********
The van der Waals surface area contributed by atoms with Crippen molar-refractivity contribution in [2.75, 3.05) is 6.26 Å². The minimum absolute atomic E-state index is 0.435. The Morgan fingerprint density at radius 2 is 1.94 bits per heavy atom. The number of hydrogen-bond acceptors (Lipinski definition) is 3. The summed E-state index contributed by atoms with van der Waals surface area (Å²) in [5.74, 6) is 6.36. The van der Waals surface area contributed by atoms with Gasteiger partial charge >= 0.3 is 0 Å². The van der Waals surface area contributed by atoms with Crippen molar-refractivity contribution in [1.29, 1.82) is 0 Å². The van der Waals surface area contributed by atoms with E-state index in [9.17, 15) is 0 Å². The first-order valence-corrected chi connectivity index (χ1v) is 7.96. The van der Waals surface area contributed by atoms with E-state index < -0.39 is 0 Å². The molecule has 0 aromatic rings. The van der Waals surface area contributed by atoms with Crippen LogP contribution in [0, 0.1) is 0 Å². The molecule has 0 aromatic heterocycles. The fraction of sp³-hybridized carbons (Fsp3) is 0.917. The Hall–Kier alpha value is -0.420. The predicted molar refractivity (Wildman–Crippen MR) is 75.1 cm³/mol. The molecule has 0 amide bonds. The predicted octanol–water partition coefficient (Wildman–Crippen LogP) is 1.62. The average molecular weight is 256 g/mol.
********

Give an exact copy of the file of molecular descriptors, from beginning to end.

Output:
The van der Waals surface area contributed by atoms with Crippen molar-refractivity contribution in [2.75, 3.05) is 6.26 Å². The minimum absolute atomic E-state index is 0.435. The Morgan fingerprint density at radius 2 is 1.94 bits per heavy atom. The number of hydrogen-bond acceptors (Lipinski definition) is 3. The summed E-state index contributed by atoms with van der Waals surface area (Å²) in [5.74, 6) is 6.36. The van der Waals surface area contributed by atoms with Gasteiger partial charge >= 0.3 is 0 Å². The van der Waals surface area contributed by atoms with Crippen molar-refractivity contribution in [1.29, 1.82) is 0 Å². The van der Waals surface area contributed by atoms with E-state index in [9.17, 15) is 0 Å². The first-order valence-corrected chi connectivity index (χ1v) is 7.96. The van der Waals surface area contributed by atoms with E-state index < -0.39 is 0 Å². The molecule has 0 aromatic rings. The van der Waals surface area contributed by atoms with Crippen LogP contribution in [0, 0.1) is 0 Å². The molecule has 0 aromatic heterocycles. The fraction of sp³-hybridized carbons (Fsp3) is 0.917. The Hall–Kier alpha value is -0.420. The predicted molar refractivity (Wildman–Crippen MR) is 75.1 cm³/mol. The molecule has 0 amide bonds. The predicted octanol–water partition coefficient (Wildman–Crippen LogP) is 1.62. The average molecular weight is 256 g/mol.